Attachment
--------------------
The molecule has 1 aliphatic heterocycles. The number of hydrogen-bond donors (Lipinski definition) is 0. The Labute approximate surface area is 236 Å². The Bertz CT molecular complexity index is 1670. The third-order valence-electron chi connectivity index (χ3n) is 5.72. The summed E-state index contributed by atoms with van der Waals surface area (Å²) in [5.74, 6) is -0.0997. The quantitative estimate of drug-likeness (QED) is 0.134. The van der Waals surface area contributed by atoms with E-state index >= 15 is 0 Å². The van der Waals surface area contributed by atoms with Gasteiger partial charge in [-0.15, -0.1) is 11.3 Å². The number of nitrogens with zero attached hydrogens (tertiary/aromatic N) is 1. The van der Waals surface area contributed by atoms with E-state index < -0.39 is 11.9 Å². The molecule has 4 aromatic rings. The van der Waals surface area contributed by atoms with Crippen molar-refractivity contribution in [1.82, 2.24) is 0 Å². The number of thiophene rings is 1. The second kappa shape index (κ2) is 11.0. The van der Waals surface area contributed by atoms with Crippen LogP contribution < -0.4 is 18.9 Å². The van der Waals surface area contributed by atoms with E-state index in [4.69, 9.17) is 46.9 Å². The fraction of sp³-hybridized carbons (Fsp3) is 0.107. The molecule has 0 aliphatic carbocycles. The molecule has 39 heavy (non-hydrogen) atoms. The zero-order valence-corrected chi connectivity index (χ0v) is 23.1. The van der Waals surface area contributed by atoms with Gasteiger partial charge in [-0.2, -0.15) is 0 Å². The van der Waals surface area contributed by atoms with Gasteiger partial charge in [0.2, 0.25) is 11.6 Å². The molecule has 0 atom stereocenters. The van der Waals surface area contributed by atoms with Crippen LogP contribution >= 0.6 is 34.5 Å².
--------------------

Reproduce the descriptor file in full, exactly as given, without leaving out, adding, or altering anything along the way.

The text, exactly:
The molecule has 1 aliphatic heterocycles. The number of hydrogen-bond donors (Lipinski definition) is 0. The Labute approximate surface area is 236 Å². The Bertz CT molecular complexity index is 1670. The third-order valence-electron chi connectivity index (χ3n) is 5.72. The summed E-state index contributed by atoms with van der Waals surface area (Å²) in [5.74, 6) is -0.0997. The quantitative estimate of drug-likeness (QED) is 0.134. The van der Waals surface area contributed by atoms with E-state index >= 15 is 0 Å². The van der Waals surface area contributed by atoms with Gasteiger partial charge in [-0.15, -0.1) is 11.3 Å². The number of nitrogens with zero attached hydrogens (tertiary/aromatic N) is 1. The van der Waals surface area contributed by atoms with E-state index < -0.39 is 11.9 Å². The molecule has 4 aromatic rings. The van der Waals surface area contributed by atoms with Crippen molar-refractivity contribution in [1.82, 2.24) is 0 Å². The number of thiophene rings is 1. The second kappa shape index (κ2) is 11.0. The van der Waals surface area contributed by atoms with Crippen LogP contribution < -0.4 is 18.9 Å². The van der Waals surface area contributed by atoms with E-state index in [4.69, 9.17) is 46.9 Å². The fraction of sp³-hybridized carbons (Fsp3) is 0.107. The molecule has 0 aliphatic carbocycles. The molecule has 39 heavy (non-hydrogen) atoms. The zero-order valence-corrected chi connectivity index (χ0v) is 23.1. The van der Waals surface area contributed by atoms with Gasteiger partial charge in [-0.2, -0.15) is 0 Å². The van der Waals surface area contributed by atoms with Gasteiger partial charge in [0.2, 0.25) is 11.6 Å². The molecule has 0 atom stereocenters. The van der Waals surface area contributed by atoms with Crippen LogP contribution >= 0.6 is 34.5 Å².